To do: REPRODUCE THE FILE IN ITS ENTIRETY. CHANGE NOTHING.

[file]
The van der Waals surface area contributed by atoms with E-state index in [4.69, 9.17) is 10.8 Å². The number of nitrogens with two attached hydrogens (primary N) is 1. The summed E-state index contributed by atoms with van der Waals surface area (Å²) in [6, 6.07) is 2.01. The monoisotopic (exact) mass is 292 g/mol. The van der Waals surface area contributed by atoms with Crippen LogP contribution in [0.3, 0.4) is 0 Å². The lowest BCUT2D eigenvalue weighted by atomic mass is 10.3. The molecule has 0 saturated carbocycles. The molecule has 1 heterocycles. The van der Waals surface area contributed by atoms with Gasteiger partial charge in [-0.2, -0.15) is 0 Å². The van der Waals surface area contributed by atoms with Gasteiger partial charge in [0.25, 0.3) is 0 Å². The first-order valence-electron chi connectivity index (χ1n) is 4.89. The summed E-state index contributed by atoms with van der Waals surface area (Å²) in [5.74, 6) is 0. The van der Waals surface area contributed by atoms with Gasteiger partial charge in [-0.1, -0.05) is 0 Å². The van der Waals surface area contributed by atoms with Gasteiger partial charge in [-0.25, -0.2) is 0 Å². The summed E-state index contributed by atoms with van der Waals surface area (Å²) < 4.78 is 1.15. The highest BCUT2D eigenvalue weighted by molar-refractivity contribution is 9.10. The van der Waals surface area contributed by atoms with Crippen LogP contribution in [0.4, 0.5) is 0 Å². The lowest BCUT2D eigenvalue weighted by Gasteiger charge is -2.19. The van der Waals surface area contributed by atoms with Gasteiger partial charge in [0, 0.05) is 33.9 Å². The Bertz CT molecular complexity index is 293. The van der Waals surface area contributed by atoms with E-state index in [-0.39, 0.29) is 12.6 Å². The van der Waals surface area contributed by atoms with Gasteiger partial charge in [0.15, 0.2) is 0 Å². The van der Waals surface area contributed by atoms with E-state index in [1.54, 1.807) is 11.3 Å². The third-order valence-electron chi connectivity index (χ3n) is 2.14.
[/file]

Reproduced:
The van der Waals surface area contributed by atoms with E-state index in [4.69, 9.17) is 10.8 Å². The number of nitrogens with two attached hydrogens (primary N) is 1. The summed E-state index contributed by atoms with van der Waals surface area (Å²) in [6, 6.07) is 2.01. The monoisotopic (exact) mass is 292 g/mol. The van der Waals surface area contributed by atoms with Crippen LogP contribution in [0.3, 0.4) is 0 Å². The lowest BCUT2D eigenvalue weighted by atomic mass is 10.3. The molecule has 0 saturated carbocycles. The molecule has 1 heterocycles. The van der Waals surface area contributed by atoms with Gasteiger partial charge in [-0.2, -0.15) is 0 Å². The van der Waals surface area contributed by atoms with Gasteiger partial charge in [0.25, 0.3) is 0 Å². The first-order valence-electron chi connectivity index (χ1n) is 4.89. The summed E-state index contributed by atoms with van der Waals surface area (Å²) in [5.74, 6) is 0. The van der Waals surface area contributed by atoms with Gasteiger partial charge in [-0.1, -0.05) is 0 Å². The van der Waals surface area contributed by atoms with Gasteiger partial charge in [-0.25, -0.2) is 0 Å². The summed E-state index contributed by atoms with van der Waals surface area (Å²) < 4.78 is 1.15. The highest BCUT2D eigenvalue weighted by molar-refractivity contribution is 9.10. The van der Waals surface area contributed by atoms with Crippen LogP contribution in [0.4, 0.5) is 0 Å². The lowest BCUT2D eigenvalue weighted by Gasteiger charge is -2.19. The van der Waals surface area contributed by atoms with Gasteiger partial charge in [0, 0.05) is 33.9 Å². The Bertz CT molecular complexity index is 293. The van der Waals surface area contributed by atoms with E-state index in [-0.39, 0.29) is 12.6 Å². The van der Waals surface area contributed by atoms with Gasteiger partial charge in [0.15, 0.2) is 0 Å². The van der Waals surface area contributed by atoms with E-state index in [1.54, 1.807) is 11.3 Å². The third-order valence-electron chi connectivity index (χ3n) is 2.14.